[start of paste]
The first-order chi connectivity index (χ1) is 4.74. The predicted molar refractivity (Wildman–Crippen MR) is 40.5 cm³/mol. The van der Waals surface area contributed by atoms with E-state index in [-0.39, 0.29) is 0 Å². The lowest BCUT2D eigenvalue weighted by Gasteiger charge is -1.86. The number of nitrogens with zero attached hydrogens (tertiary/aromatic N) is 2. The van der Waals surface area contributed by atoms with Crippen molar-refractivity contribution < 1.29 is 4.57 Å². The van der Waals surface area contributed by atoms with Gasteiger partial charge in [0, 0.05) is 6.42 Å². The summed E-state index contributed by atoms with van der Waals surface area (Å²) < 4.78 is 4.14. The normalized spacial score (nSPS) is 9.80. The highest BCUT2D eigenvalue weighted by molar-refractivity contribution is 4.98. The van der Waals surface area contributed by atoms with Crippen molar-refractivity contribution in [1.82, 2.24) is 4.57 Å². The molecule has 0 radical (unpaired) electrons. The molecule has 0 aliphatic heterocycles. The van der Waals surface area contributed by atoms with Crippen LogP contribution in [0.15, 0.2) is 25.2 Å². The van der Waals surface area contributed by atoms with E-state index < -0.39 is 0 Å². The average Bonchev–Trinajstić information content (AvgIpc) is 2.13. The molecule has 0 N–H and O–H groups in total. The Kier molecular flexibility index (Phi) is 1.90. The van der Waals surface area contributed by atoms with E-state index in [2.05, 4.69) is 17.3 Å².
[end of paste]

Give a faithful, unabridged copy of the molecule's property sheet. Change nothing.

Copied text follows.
The first-order chi connectivity index (χ1) is 4.74. The predicted molar refractivity (Wildman–Crippen MR) is 40.5 cm³/mol. The van der Waals surface area contributed by atoms with E-state index in [-0.39, 0.29) is 0 Å². The lowest BCUT2D eigenvalue weighted by Gasteiger charge is -1.86. The number of nitrogens with zero attached hydrogens (tertiary/aromatic N) is 2. The van der Waals surface area contributed by atoms with Crippen molar-refractivity contribution < 1.29 is 4.57 Å². The van der Waals surface area contributed by atoms with Gasteiger partial charge in [0, 0.05) is 6.42 Å². The summed E-state index contributed by atoms with van der Waals surface area (Å²) < 4.78 is 4.14. The normalized spacial score (nSPS) is 9.80. The highest BCUT2D eigenvalue weighted by molar-refractivity contribution is 4.98. The van der Waals surface area contributed by atoms with Crippen molar-refractivity contribution in [1.82, 2.24) is 4.57 Å². The molecule has 0 radical (unpaired) electrons. The molecule has 0 aliphatic heterocycles. The van der Waals surface area contributed by atoms with Crippen LogP contribution in [0.15, 0.2) is 25.2 Å². The van der Waals surface area contributed by atoms with E-state index < -0.39 is 0 Å². The average Bonchev–Trinajstić information content (AvgIpc) is 2.13. The molecule has 0 N–H and O–H groups in total. The Kier molecular flexibility index (Phi) is 1.90. The van der Waals surface area contributed by atoms with E-state index in [2.05, 4.69) is 17.3 Å².